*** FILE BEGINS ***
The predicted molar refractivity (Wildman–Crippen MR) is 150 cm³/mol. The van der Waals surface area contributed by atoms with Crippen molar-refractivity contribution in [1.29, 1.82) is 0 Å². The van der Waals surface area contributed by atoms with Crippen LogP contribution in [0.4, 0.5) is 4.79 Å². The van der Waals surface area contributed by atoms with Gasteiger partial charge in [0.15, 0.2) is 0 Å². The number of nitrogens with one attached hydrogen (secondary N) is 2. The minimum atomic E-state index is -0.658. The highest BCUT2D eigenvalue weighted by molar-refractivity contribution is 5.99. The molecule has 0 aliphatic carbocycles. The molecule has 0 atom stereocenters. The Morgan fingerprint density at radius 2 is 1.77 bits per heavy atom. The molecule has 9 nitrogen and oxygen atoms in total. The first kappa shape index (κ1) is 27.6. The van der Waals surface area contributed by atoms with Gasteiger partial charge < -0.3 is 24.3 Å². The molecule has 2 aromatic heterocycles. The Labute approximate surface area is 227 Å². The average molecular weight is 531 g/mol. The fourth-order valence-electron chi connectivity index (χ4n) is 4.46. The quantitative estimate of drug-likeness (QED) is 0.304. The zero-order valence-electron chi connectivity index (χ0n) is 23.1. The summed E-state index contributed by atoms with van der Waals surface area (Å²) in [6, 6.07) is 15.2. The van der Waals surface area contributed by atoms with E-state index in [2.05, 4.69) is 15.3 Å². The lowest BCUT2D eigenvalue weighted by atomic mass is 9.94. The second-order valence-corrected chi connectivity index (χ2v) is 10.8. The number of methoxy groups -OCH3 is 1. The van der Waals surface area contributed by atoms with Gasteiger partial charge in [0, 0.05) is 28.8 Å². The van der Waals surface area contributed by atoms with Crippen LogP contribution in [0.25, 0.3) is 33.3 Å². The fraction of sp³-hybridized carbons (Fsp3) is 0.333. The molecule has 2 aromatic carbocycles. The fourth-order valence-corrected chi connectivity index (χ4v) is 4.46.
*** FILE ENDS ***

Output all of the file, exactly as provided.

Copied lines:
The predicted molar refractivity (Wildman–Crippen MR) is 150 cm³/mol. The van der Waals surface area contributed by atoms with Crippen molar-refractivity contribution in [1.29, 1.82) is 0 Å². The van der Waals surface area contributed by atoms with Crippen LogP contribution in [0.4, 0.5) is 4.79 Å². The van der Waals surface area contributed by atoms with Gasteiger partial charge in [0.15, 0.2) is 0 Å². The number of nitrogens with one attached hydrogen (secondary N) is 2. The minimum atomic E-state index is -0.658. The highest BCUT2D eigenvalue weighted by molar-refractivity contribution is 5.99. The molecule has 0 aliphatic carbocycles. The molecule has 0 atom stereocenters. The Morgan fingerprint density at radius 2 is 1.77 bits per heavy atom. The molecule has 9 nitrogen and oxygen atoms in total. The first kappa shape index (κ1) is 27.6. The van der Waals surface area contributed by atoms with Gasteiger partial charge < -0.3 is 24.3 Å². The molecule has 2 aromatic heterocycles. The Labute approximate surface area is 227 Å². The average molecular weight is 531 g/mol. The fourth-order valence-electron chi connectivity index (χ4n) is 4.46. The quantitative estimate of drug-likeness (QED) is 0.304. The zero-order valence-electron chi connectivity index (χ0n) is 23.1. The summed E-state index contributed by atoms with van der Waals surface area (Å²) in [6, 6.07) is 15.2. The van der Waals surface area contributed by atoms with E-state index in [2.05, 4.69) is 15.3 Å². The lowest BCUT2D eigenvalue weighted by atomic mass is 9.94. The second-order valence-corrected chi connectivity index (χ2v) is 10.8. The number of methoxy groups -OCH3 is 1. The van der Waals surface area contributed by atoms with Gasteiger partial charge in [0, 0.05) is 28.8 Å². The van der Waals surface area contributed by atoms with Crippen LogP contribution in [0.25, 0.3) is 33.3 Å². The fraction of sp³-hybridized carbons (Fsp3) is 0.333. The molecule has 2 aromatic carbocycles. The fourth-order valence-corrected chi connectivity index (χ4v) is 4.46.